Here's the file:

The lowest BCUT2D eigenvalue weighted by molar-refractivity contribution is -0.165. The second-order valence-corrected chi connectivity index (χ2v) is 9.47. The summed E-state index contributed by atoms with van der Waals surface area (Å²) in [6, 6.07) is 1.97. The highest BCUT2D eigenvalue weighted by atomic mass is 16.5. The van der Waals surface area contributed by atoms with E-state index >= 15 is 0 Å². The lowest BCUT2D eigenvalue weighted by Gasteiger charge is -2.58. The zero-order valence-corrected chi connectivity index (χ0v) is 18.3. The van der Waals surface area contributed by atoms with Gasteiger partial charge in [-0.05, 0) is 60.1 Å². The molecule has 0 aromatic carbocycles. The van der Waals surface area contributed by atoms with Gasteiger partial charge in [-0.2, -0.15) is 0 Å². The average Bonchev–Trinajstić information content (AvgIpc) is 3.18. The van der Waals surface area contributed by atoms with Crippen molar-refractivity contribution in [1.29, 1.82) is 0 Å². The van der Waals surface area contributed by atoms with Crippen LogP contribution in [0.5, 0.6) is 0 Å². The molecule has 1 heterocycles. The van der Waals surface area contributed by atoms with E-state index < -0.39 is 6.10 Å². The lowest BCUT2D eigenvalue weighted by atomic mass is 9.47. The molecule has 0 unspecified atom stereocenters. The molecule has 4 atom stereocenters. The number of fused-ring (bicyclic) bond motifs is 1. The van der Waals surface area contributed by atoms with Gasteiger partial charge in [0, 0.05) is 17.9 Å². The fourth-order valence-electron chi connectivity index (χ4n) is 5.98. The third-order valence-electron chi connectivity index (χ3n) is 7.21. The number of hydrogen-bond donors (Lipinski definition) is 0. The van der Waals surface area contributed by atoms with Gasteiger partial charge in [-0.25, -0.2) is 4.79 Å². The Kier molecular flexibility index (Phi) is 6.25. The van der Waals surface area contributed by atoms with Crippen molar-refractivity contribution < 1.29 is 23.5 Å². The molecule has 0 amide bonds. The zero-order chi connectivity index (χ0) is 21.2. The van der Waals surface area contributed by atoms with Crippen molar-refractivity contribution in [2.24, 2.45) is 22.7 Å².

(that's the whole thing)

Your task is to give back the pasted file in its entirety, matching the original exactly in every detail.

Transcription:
The lowest BCUT2D eigenvalue weighted by molar-refractivity contribution is -0.165. The second-order valence-corrected chi connectivity index (χ2v) is 9.47. The summed E-state index contributed by atoms with van der Waals surface area (Å²) in [6, 6.07) is 1.97. The highest BCUT2D eigenvalue weighted by atomic mass is 16.5. The van der Waals surface area contributed by atoms with E-state index >= 15 is 0 Å². The lowest BCUT2D eigenvalue weighted by Gasteiger charge is -2.58. The zero-order valence-corrected chi connectivity index (χ0v) is 18.3. The van der Waals surface area contributed by atoms with Gasteiger partial charge in [-0.05, 0) is 60.1 Å². The molecule has 0 aromatic carbocycles. The van der Waals surface area contributed by atoms with Gasteiger partial charge in [-0.2, -0.15) is 0 Å². The average Bonchev–Trinajstić information content (AvgIpc) is 3.18. The van der Waals surface area contributed by atoms with Crippen molar-refractivity contribution in [1.29, 1.82) is 0 Å². The van der Waals surface area contributed by atoms with Crippen LogP contribution in [0.5, 0.6) is 0 Å². The molecule has 1 heterocycles. The van der Waals surface area contributed by atoms with E-state index < -0.39 is 6.10 Å². The lowest BCUT2D eigenvalue weighted by atomic mass is 9.47. The molecule has 0 unspecified atom stereocenters. The molecule has 4 atom stereocenters. The number of fused-ring (bicyclic) bond motifs is 1. The van der Waals surface area contributed by atoms with Gasteiger partial charge in [0, 0.05) is 17.9 Å². The fourth-order valence-electron chi connectivity index (χ4n) is 5.98. The third-order valence-electron chi connectivity index (χ3n) is 7.21. The number of hydrogen-bond donors (Lipinski definition) is 0. The van der Waals surface area contributed by atoms with Gasteiger partial charge in [-0.25, -0.2) is 4.79 Å². The Kier molecular flexibility index (Phi) is 6.25. The van der Waals surface area contributed by atoms with Crippen molar-refractivity contribution < 1.29 is 23.5 Å². The molecule has 0 amide bonds. The zero-order chi connectivity index (χ0) is 21.2. The van der Waals surface area contributed by atoms with Crippen molar-refractivity contribution in [2.24, 2.45) is 22.7 Å².